Entitlement

Last week I had an encounter over a parking spot that reminded me of the pernicious impact of entitlement.

The ad trades, national press, and social media are full of stories about women at work and the challenges they face – in creative leadership, in technology, in society. These stories are no surprise, at least not to women who have ever worked in advertising and technology. We all have stories of men thinking they are entitled; to credit for our work, to control of our bodies, to dominate the conversation, to take what they want regardless of the consequences for others.

I’m doing a training on Negotiation Skills for Women and Minorities next week at Tech Inclusion Seattle (https://seattle17.techinclusion.co/home) with Jessica Eggert of IncludeSeattle (@IncludeSeattle) and as we worked on our presentation yesterday we talked about not only the skills we want to teach people, but how to acknowledge what they are up against.

The point of this training, which I’ve given in other forms before, is to teach skills to help people who are traditionally underpaid understand what they are worth and get it: talking about money, asking for what you are worth, dealing with objections that may be based on your gender, race or sexual identity, etc.

There is a narrative, in liberal Seattle, that people in business have good intentions and aren’t overtly racist or sexist. They mean well. Which may be true – for some. But I think that we do ourselves a disservice if we don’t acknowledge that most of us are probably right when we sense an underlying misogyny or racism or prejudice. Let’s assume that we are and develop the skills to tackle that situation professionally, appropriately, and for our ultimate benefit.

Which brings me back to the parking spot.

I was parking in downtown Seattle at 10:00 on a weekday morning, which is always a challenge. Add to that the fact that I am recovering from hip surgery and can’t walk very far. My handicap placard doesn’t help much in a city with very few handicap spots, so I was delighted to find an open spot half a block from my destination. I had added an additional 20 minutes to my commute to find suitable parking, and I was looking forward to getting to the meeting early and gathering my thoughts.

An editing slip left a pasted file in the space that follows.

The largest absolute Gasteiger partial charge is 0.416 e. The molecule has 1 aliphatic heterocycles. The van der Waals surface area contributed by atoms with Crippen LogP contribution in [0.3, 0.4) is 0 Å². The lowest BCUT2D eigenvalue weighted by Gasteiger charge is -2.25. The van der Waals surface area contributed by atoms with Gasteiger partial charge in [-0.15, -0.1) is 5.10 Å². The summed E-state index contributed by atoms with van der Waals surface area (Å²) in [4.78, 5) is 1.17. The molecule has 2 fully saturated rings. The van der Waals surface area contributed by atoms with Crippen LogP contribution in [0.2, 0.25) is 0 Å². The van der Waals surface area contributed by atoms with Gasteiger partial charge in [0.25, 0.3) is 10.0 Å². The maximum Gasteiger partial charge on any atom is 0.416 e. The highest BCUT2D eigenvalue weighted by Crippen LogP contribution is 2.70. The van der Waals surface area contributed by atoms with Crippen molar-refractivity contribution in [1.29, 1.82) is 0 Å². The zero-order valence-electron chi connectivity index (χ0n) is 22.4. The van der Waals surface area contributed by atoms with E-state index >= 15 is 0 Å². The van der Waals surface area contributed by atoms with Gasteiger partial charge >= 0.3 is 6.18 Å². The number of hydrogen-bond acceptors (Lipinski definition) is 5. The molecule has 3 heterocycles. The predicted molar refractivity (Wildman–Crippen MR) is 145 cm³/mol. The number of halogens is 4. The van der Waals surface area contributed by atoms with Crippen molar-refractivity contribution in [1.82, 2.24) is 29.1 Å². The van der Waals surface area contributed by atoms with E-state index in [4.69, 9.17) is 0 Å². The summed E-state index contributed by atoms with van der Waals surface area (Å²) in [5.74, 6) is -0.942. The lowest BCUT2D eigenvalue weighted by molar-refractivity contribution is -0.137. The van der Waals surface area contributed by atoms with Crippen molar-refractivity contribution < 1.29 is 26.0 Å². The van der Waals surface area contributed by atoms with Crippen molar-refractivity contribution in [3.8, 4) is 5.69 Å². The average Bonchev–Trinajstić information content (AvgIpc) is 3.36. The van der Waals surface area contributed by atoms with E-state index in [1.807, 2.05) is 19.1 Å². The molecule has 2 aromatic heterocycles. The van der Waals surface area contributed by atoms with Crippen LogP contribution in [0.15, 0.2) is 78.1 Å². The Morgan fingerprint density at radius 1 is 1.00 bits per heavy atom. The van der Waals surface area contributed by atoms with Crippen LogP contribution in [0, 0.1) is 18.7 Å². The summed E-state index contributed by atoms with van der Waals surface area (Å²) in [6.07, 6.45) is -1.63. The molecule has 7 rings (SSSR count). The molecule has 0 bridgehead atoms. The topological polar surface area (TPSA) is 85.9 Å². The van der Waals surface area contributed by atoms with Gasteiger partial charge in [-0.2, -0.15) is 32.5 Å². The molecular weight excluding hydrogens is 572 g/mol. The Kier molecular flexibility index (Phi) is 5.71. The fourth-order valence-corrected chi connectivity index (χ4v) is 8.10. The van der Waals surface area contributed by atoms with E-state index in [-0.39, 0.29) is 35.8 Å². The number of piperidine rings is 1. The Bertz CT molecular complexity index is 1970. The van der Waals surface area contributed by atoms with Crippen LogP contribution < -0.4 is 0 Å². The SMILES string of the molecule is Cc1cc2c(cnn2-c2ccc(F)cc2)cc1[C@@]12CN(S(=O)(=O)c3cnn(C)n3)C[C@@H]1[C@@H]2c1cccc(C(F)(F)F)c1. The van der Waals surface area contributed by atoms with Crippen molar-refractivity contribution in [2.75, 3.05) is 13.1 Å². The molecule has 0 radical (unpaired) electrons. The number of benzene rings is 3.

Then a man knocked on my window. He was white, in his late 30s, with a shaved head and the carefully curated casual-but-pricey clothing that I associate with people in advertising. I assumed he was someone I knew through work. He seemed pleasant enough and I opened my door to see what he had to say. With a nice smile he said, “I need this parking spot.”

I looked around. There were no cones or markers or indications that the spot was taken. He wasn’t affiliated with the city or any public works. He hadn’t even been doing that irritating standing-in-a-spot-to-save-it thing. He just wanted to move a truck that was parked in a space farther down the block into this space, and he needed me to leave to accommodate him.

I held up my handicap placard, told him I was recovering from surgery, couldn’t walk far and it was tough to find parking in the city and I was staying where I was.

He looked at me without comprehension. He didn’t understand what I was saying. His sense of entitlement was so complete that he could not process that a gray-haired woman wasn’t doing what he wanted.

He explained again that he wanted me to move, with the aggrieved tone of one used to getting what he wants. Like someone speaking louder to another who doesn’t understand their language, he clearly believed that if I understood that he wanted what I had I would give it to him.  

I realized he was doing the looming thing – where a man stands over you in a way that makes his size and height into an implied threat.

“I’m not moving,” I said.

“This spot is taken,” he said, with increasing ire. He was red faced with rage, leaning over me in my car, one arm over the door frame.

“Yes, it is. By me, ” I said.

I stood up. I’m almost 6 feet tall, so the looming thing only works with men who are much taller than me, which he wasn’t. I locked my car and limped away. He shrieked after me as I walked down the street, yelling about how my karma was going to be messed up – a particularly Seattle form of heckling. 

I assumed best intention. I gave him information that wasn’t required – about my physical limitations – out of reflexive consideration. I later regretted my instinctual response to assuage his shock at being told no with a reason, a rationale for something that needed no excuse. 

But fundamentally I was ready. I got the No across, I dealt with the looming, and I was ready to call 911 had he continued with his intimidation and screaming. I was ready because I have ample experience dealing with male expectations that they get to be in charge of me because I am female. It did not surprise me.

The challenge is to be ready while still assuming best intention, to be aware without carrying around a blast of my own negative energy in response, and to notice and address microaggressions while not becoming so attuned to them that I can’t travel comfortably through the world.

I don’t have an easy answer for how to do all that. If I come up with one, I’ll let you know.

Stop Mom-Washing

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